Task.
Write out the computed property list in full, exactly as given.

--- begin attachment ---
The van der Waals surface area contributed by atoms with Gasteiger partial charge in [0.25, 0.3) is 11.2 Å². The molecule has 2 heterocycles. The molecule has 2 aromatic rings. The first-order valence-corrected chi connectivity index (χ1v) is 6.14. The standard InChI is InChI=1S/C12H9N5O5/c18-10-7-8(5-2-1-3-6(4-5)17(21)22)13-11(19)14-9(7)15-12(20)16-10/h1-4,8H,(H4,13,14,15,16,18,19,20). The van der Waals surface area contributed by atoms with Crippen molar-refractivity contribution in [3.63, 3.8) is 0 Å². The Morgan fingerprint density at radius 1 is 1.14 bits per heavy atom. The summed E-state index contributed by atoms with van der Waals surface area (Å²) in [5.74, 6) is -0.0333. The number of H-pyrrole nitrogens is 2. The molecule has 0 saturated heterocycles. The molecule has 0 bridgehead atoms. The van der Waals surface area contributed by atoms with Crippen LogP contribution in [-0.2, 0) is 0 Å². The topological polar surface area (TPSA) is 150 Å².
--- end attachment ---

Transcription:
The van der Waals surface area contributed by atoms with Gasteiger partial charge in [0.25, 0.3) is 11.2 Å². The molecule has 2 heterocycles. The molecule has 2 aromatic rings. The first-order valence-corrected chi connectivity index (χ1v) is 6.14. The standard InChI is InChI=1S/C12H9N5O5/c18-10-7-8(5-2-1-3-6(4-5)17(21)22)13-11(19)14-9(7)15-12(20)16-10/h1-4,8H,(H4,13,14,15,16,18,19,20). The van der Waals surface area contributed by atoms with Crippen molar-refractivity contribution in [3.63, 3.8) is 0 Å². The Morgan fingerprint density at radius 1 is 1.14 bits per heavy atom. The summed E-state index contributed by atoms with van der Waals surface area (Å²) in [5.74, 6) is -0.0333. The number of H-pyrrole nitrogens is 2. The molecule has 0 saturated heterocycles. The molecule has 0 bridgehead atoms. The van der Waals surface area contributed by atoms with Crippen LogP contribution in [-0.2, 0) is 0 Å². The topological polar surface area (TPSA) is 150 Å².